- Research article
- Open Access
- Open Peer Review
The postural effects of load carriage on young people – a systematic review
BMC Musculoskeletal Disorders volume 4, Article number: 12 (2003)
Spinal pain in young people is a significant source of morbidity in industrialised countries. The carriage of posterior loads by young people has been linked with spinal pain, and the amount of postural change produced by load carriage has been used as a measure of the potential to cause tissue damage. The purpose of this review was to identify, appraise and collate the research evidence regarding load-carriage related postural changes in young people.
A systematic literature review sought published literature on the postural effects of load carriage in young people. Sixteen databases were searched, which covered the domains of allied health, childcare, engineering, health, health-research, health-science, medicine and medical sciences. Two independent reviewers graded the papers according to Lloyd-Smith's hierarchy of evidence scale. Papers graded between 1a (meta-analysis of randomised controlled trials) and 2b (well-designed quasi-experimental study) were eligible for inclusion in this review. These papers were quality appraised using a modified Crombie tool. The results informed the collation of research evidence from the papers sourced.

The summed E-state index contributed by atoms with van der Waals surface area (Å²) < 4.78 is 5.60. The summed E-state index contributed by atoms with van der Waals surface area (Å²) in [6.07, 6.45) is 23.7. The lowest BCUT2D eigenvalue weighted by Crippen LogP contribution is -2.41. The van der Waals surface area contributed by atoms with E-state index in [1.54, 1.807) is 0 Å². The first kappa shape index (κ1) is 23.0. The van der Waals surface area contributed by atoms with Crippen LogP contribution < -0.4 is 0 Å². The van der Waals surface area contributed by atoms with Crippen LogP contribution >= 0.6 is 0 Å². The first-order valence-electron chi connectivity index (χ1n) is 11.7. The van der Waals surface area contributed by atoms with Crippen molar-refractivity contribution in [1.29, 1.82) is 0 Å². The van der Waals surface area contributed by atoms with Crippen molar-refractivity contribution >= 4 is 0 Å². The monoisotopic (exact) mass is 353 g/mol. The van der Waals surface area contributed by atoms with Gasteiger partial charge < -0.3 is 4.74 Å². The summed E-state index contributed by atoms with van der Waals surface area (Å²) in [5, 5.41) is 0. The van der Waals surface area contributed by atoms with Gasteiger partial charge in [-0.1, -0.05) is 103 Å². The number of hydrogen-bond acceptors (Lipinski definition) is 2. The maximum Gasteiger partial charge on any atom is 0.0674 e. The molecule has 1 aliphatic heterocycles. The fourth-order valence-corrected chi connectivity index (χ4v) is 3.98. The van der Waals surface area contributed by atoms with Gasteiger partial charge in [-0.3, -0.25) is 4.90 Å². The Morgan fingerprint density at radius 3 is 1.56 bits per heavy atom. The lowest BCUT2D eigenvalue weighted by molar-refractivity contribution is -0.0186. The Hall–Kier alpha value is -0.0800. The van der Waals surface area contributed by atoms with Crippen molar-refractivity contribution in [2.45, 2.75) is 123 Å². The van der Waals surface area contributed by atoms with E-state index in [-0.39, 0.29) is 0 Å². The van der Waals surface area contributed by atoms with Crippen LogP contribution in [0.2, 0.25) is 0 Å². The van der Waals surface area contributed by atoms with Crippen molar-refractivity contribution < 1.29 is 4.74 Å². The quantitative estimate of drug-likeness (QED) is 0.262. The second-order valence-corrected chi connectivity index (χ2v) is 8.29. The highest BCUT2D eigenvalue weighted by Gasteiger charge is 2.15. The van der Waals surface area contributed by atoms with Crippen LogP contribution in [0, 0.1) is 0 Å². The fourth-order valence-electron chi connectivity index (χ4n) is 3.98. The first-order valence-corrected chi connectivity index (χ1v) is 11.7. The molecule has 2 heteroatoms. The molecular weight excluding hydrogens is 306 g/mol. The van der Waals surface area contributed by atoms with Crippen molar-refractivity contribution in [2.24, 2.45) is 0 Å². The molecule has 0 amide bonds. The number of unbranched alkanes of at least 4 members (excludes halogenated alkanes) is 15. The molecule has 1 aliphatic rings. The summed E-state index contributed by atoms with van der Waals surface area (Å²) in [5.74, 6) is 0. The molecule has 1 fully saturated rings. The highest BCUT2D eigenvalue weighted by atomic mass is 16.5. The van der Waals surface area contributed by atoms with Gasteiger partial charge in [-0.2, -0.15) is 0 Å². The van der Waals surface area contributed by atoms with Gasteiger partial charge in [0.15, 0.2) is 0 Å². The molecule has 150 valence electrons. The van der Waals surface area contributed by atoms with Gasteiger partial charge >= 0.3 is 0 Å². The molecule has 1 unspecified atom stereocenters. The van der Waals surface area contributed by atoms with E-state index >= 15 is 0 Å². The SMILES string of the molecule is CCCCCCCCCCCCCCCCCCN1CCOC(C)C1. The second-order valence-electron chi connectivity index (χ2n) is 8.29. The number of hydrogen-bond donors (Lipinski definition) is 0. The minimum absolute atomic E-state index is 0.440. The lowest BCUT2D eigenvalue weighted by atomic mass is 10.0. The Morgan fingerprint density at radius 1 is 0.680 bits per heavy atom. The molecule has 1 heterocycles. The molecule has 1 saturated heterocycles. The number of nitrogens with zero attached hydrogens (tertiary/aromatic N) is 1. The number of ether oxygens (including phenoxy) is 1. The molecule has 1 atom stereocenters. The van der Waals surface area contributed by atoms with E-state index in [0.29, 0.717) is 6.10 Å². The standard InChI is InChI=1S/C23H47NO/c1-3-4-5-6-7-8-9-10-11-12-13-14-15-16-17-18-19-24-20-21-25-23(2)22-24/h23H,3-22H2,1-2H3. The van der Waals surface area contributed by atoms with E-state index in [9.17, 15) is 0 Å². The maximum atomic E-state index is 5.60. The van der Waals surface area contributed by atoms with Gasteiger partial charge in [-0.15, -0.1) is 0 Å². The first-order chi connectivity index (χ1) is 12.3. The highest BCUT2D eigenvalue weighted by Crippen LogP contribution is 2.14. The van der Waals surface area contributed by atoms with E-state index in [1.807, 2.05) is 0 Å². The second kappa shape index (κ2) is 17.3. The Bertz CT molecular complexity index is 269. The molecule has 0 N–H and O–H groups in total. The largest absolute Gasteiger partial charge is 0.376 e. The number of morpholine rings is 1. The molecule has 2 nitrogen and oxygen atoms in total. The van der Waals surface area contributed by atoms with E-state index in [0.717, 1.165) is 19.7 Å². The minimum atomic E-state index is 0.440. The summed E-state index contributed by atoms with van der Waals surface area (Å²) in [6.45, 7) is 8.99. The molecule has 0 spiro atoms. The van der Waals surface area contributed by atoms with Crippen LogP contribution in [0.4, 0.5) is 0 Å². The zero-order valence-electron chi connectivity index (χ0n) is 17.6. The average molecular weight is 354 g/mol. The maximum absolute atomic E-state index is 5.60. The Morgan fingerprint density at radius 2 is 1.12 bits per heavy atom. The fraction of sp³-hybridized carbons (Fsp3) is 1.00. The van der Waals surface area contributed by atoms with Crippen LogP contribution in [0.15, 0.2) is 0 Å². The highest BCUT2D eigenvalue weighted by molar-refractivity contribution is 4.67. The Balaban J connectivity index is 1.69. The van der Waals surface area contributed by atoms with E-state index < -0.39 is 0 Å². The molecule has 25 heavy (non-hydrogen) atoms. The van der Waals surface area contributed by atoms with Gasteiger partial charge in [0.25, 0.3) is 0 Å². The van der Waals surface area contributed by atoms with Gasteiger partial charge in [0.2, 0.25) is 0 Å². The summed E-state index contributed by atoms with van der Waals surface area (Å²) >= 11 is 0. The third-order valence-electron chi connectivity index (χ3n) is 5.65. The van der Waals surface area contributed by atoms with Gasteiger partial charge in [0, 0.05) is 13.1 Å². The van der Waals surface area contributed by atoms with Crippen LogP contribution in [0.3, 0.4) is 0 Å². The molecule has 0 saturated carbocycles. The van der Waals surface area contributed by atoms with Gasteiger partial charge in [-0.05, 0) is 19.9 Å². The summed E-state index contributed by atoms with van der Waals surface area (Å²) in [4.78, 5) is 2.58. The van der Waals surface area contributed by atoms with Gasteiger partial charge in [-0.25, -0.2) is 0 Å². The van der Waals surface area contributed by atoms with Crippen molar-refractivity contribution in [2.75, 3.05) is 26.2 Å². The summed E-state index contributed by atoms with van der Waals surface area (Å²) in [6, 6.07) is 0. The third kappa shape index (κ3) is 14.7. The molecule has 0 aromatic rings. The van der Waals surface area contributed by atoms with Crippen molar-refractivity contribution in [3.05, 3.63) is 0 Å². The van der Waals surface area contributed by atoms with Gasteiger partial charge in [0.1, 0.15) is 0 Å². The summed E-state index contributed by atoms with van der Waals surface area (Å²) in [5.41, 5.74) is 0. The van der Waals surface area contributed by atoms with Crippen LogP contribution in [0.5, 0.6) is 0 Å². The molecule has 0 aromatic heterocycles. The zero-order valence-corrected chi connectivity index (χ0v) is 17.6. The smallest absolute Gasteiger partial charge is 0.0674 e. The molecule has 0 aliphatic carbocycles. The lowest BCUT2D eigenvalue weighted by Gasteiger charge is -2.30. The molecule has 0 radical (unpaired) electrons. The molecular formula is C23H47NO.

Seven papers were identified for inclusion in this review. Methodological differences limited our ability to collate evidence.
Evidence based recommendations for load carriage in young people could not be made based on the results of this systematic review, therefore constraining the use of published literature to inform good load carriage practice for young people.